Big Changes In Tax Law Bring Big Changes for Divorces

Posted by on January 16, 2018 in Alimony, Collaborative Law, Divorce, Family Law, Uncategorized


The Tax Cuts and Jobs Act of 2017 (the new tax law) was signed into law by President Trump on December 22, 2017. Some of the changes from the law go into effect on January 1, 2018 and will affect the tax filings for the 2018 taxable year.  Notable changes that will affect divorcing spouses and parents are as follows:

No more claiming your kids as tax deductions. Effective for the 2018 tax year, parents can no long claim their children as dependents for the purpose of deducting them on their taxes.  This change will certainly modify divorce orders and agreements as parents no longer will need to agree about who will claim the children on their taxes each year.  However, while Congress has taken away the ability for parents to claim your children on their taxes, it did double the child tax credit from $1000 per child to $2000 and allow parents to alternate this deduction for children each year.  All divorce agreements and orders after January 1, 2018 should contain language for how parents will claim the child tax credit.  Congress also allows all taxpayers earning up to $400,000 to claim the child tax credit, an increase from the prior cutoff income level of $110,000.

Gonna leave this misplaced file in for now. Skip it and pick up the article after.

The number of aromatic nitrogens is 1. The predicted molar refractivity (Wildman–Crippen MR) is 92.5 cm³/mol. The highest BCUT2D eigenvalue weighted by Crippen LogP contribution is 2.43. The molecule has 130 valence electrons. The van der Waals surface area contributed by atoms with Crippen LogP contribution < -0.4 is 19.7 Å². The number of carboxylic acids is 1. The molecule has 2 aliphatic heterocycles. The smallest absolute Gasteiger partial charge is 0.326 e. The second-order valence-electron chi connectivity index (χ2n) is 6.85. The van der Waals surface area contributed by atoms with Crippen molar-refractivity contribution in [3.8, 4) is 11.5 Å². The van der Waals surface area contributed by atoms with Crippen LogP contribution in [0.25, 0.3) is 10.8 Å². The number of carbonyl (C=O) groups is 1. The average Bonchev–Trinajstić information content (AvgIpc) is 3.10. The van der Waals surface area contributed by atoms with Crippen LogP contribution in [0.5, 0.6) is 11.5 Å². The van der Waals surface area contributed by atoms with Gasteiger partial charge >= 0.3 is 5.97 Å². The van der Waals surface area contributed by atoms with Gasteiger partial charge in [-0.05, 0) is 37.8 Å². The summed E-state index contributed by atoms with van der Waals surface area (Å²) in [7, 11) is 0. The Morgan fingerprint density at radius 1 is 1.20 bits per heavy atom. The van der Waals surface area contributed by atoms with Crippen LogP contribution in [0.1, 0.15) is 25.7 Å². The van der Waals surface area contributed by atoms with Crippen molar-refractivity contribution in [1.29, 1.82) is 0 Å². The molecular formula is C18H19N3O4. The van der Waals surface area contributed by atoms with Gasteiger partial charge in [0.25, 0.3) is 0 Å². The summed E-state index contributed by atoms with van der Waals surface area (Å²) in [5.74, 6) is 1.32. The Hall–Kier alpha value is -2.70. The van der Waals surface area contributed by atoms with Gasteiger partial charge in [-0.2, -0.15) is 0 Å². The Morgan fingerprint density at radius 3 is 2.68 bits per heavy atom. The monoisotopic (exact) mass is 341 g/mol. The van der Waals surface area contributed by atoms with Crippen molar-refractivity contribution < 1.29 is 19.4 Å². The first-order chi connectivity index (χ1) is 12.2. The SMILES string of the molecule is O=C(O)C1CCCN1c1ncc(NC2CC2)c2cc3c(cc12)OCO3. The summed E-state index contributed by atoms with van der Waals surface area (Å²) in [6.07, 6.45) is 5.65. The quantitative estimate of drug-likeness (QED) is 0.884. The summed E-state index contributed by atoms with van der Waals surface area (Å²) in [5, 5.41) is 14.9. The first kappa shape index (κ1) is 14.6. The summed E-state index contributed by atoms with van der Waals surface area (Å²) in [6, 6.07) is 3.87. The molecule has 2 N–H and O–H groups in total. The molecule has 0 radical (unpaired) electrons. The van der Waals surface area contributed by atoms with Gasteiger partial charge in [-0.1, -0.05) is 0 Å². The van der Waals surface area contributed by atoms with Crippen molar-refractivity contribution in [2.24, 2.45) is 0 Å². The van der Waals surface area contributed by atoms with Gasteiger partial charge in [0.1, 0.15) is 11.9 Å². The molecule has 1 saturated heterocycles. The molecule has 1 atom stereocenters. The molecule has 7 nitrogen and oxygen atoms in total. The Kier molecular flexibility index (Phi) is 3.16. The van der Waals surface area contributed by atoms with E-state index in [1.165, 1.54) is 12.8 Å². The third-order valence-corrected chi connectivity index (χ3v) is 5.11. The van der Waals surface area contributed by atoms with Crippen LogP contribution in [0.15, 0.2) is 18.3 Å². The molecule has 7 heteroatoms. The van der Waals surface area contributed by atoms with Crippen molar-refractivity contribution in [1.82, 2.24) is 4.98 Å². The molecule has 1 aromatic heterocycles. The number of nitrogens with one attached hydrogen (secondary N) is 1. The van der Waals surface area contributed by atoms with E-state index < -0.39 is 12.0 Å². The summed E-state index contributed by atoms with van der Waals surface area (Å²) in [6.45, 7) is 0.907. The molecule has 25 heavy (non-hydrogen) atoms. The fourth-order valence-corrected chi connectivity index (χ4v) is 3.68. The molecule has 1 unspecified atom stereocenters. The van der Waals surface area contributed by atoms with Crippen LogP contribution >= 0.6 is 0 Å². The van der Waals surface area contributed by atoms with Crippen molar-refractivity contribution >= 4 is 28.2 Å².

Alimony payments are no longer deductible by the payor. Beginning with the 2019 tax year, for all divorce agreements signed after December 31, 2018 and later, those who pay alimony can no longer deduct alimony as an itemized deduction.  Those receiving alimony no longer have to claim alimony as income and will not be taxed on the payment of alimony to them.  This is a significant change.  According to the United States Census Bureau, 243,000 people received alimony in 2017.  This law change will speculatively could impact divorce negotiations with couples arguing about whether alimony should be paid when there is no longer a tax benefit to the payor.  It appears that the IRS will allow all ex-spouses who modify their alimony to follow the 2017 tax law in claiming alimony as a deduction for those that pay it and having those that receive alimony claim it as income so long as their agreements or orders specifically state that they wish to follow the old tax law and the decree or agreement was made before December 31, 2018.

The new tax law eliminates many itemized deductions. Starting with the 2018 tax year, the new law maintains deductions for charitable contributions, retirement and student loan interest but eliminates other deductions.  The law limits how much a taxpayer can deduct from property taxes as well. However, Congress has doubled the standard deduction for individuals from $6,350 to $12,000 and for married couples from $12,700 to $24,000.

Parents can use 529 education plans in creative ways. The new law allows parents to use up to $10,000 per year per child in funds in a 529 educational accounts for tuition at private and religious schools from kindergarten through 12th grade.

Overall, the new tax law promises to increase wages by lowering tax rates. Congress represents that you should see an increase in your paycheck by February 2018 because of the lower tax rates.  This blog is for information purposes only and does not take the place of obtaining financial advice from a qualified CPA or financial planner.  For more information please see the following articles: and